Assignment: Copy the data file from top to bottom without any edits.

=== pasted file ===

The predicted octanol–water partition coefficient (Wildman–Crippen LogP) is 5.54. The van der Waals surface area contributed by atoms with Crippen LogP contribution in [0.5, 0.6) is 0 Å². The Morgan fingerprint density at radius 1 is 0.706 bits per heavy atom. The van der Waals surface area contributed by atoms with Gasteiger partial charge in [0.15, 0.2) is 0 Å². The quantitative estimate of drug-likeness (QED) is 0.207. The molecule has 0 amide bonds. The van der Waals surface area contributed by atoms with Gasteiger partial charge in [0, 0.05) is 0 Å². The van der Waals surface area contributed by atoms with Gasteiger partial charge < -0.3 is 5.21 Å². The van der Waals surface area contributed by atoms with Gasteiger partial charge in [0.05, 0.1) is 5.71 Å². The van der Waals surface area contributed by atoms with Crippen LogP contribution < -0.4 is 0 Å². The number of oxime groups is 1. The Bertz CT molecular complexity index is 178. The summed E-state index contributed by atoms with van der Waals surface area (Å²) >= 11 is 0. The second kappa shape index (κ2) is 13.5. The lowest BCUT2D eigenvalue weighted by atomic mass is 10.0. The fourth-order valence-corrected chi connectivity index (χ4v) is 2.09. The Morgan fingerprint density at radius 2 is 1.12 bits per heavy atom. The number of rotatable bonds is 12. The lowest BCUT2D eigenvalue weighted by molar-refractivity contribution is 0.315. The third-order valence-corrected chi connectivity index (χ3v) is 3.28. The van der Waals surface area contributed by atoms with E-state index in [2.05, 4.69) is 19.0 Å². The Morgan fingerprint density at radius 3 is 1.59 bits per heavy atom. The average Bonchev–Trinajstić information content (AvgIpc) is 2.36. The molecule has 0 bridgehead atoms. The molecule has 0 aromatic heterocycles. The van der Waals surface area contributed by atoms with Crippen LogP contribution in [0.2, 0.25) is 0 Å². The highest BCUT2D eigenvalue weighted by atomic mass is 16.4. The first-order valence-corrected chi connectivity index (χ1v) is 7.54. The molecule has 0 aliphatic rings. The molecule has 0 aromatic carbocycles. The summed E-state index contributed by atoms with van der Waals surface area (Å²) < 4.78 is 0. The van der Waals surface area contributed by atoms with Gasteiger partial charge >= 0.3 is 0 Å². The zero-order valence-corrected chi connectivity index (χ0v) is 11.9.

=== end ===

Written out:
The predicted octanol–water partition coefficient (Wildman–Crippen LogP) is 5.54. The van der Waals surface area contributed by atoms with Crippen LogP contribution in [0.5, 0.6) is 0 Å². The Morgan fingerprint density at radius 1 is 0.706 bits per heavy atom. The van der Waals surface area contributed by atoms with Gasteiger partial charge in [0.15, 0.2) is 0 Å². The quantitative estimate of drug-likeness (QED) is 0.207. The molecule has 0 amide bonds. The van der Waals surface area contributed by atoms with Gasteiger partial charge in [0, 0.05) is 0 Å². The van der Waals surface area contributed by atoms with Gasteiger partial charge < -0.3 is 5.21 Å². The van der Waals surface area contributed by atoms with Gasteiger partial charge in [0.05, 0.1) is 5.71 Å². The van der Waals surface area contributed by atoms with Crippen LogP contribution < -0.4 is 0 Å². The number of oxime groups is 1. The Bertz CT molecular complexity index is 178. The summed E-state index contributed by atoms with van der Waals surface area (Å²) >= 11 is 0. The second kappa shape index (κ2) is 13.5. The lowest BCUT2D eigenvalue weighted by atomic mass is 10.0. The fourth-order valence-corrected chi connectivity index (χ4v) is 2.09. The Morgan fingerprint density at radius 2 is 1.12 bits per heavy atom. The number of rotatable bonds is 12. The lowest BCUT2D eigenvalue weighted by molar-refractivity contribution is 0.315. The third-order valence-corrected chi connectivity index (χ3v) is 3.28. The van der Waals surface area contributed by atoms with E-state index in [2.05, 4.69) is 19.0 Å². The Morgan fingerprint density at radius 3 is 1.59 bits per heavy atom. The average Bonchev–Trinajstić information content (AvgIpc) is 2.36. The molecule has 0 bridgehead atoms. The molecule has 0 aromatic heterocycles. The van der Waals surface area contributed by atoms with Crippen LogP contribution in [0.2, 0.25) is 0 Å². The highest BCUT2D eigenvalue weighted by atomic mass is 16.4. The first-order valence-corrected chi connectivity index (χ1v) is 7.54. The molecule has 0 aliphatic rings. The molecule has 0 aromatic carbocycles. The summed E-state index contributed by atoms with van der Waals surface area (Å²) < 4.78 is 0. The van der Waals surface area contributed by atoms with Gasteiger partial charge >= 0.3 is 0 Å². The zero-order valence-corrected chi connectivity index (χ0v) is 11.9.